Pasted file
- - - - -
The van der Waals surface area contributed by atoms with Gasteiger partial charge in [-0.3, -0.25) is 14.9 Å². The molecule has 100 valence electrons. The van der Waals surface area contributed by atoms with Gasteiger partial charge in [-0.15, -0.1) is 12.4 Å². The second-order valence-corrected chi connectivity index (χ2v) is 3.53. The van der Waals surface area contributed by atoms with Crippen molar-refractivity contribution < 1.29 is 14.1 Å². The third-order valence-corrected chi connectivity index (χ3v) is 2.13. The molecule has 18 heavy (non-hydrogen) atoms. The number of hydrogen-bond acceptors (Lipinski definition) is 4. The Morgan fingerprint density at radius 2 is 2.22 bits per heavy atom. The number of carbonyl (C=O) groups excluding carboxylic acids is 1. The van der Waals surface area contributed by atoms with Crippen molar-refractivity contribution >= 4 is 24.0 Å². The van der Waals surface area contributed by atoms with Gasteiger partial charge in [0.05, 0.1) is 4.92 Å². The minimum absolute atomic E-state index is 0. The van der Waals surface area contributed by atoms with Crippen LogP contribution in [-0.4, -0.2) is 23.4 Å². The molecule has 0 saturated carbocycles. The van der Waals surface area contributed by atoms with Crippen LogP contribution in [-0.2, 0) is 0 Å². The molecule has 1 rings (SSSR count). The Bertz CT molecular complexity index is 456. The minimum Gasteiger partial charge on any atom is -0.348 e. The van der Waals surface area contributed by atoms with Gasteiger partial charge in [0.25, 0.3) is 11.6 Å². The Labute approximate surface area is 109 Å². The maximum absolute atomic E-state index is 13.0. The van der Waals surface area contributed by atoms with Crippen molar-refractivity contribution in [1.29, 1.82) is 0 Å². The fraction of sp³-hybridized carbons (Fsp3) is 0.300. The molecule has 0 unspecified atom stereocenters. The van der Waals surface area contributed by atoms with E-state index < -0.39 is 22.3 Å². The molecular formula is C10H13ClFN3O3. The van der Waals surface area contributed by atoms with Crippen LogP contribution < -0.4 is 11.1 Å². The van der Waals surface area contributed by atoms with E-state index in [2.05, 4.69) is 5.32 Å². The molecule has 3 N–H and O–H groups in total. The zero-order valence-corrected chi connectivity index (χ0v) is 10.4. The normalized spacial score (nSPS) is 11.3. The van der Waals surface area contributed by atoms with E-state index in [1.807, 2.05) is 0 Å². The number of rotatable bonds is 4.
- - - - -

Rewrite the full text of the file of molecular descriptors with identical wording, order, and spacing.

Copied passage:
The van der Waals surface area contributed by atoms with Gasteiger partial charge in [-0.3, -0.25) is 14.9 Å². The molecule has 100 valence electrons. The van der Waals surface area contributed by atoms with Gasteiger partial charge in [-0.15, -0.1) is 12.4 Å². The second-order valence-corrected chi connectivity index (χ2v) is 3.53. The van der Waals surface area contributed by atoms with Crippen molar-refractivity contribution < 1.29 is 14.1 Å². The third-order valence-corrected chi connectivity index (χ3v) is 2.13. The molecule has 18 heavy (non-hydrogen) atoms. The number of hydrogen-bond acceptors (Lipinski definition) is 4. The Morgan fingerprint density at radius 2 is 2.22 bits per heavy atom. The number of carbonyl (C=O) groups excluding carboxylic acids is 1. The van der Waals surface area contributed by atoms with Crippen molar-refractivity contribution >= 4 is 24.0 Å². The van der Waals surface area contributed by atoms with Gasteiger partial charge in [0.05, 0.1) is 4.92 Å². The minimum absolute atomic E-state index is 0. The van der Waals surface area contributed by atoms with Crippen LogP contribution in [-0.4, -0.2) is 23.4 Å². The molecule has 0 saturated carbocycles. The van der Waals surface area contributed by atoms with Crippen LogP contribution in [-0.2, 0) is 0 Å². The molecule has 1 rings (SSSR count). The Bertz CT molecular complexity index is 456. The minimum Gasteiger partial charge on any atom is -0.348 e. The van der Waals surface area contributed by atoms with Gasteiger partial charge in [0.25, 0.3) is 11.6 Å². The Labute approximate surface area is 109 Å². The maximum absolute atomic E-state index is 13.0. The van der Waals surface area contributed by atoms with Crippen molar-refractivity contribution in [1.29, 1.82) is 0 Å². The fraction of sp³-hybridized carbons (Fsp3) is 0.300. The molecule has 0 unspecified atom stereocenters. The van der Waals surface area contributed by atoms with E-state index < -0.39 is 22.3 Å². The molecular formula is C10H13ClFN3O3. The van der Waals surface area contributed by atoms with Crippen LogP contribution < -0.4 is 11.1 Å². The van der Waals surface area contributed by atoms with E-state index in [2.05, 4.69) is 5.32 Å². The molecule has 3 N–H and O–H groups in total. The zero-order valence-corrected chi connectivity index (χ0v) is 10.4. The normalized spacial score (nSPS) is 11.3. The van der Waals surface area contributed by atoms with E-state index in [1.807, 2.05) is 0 Å². The number of rotatable bonds is 4.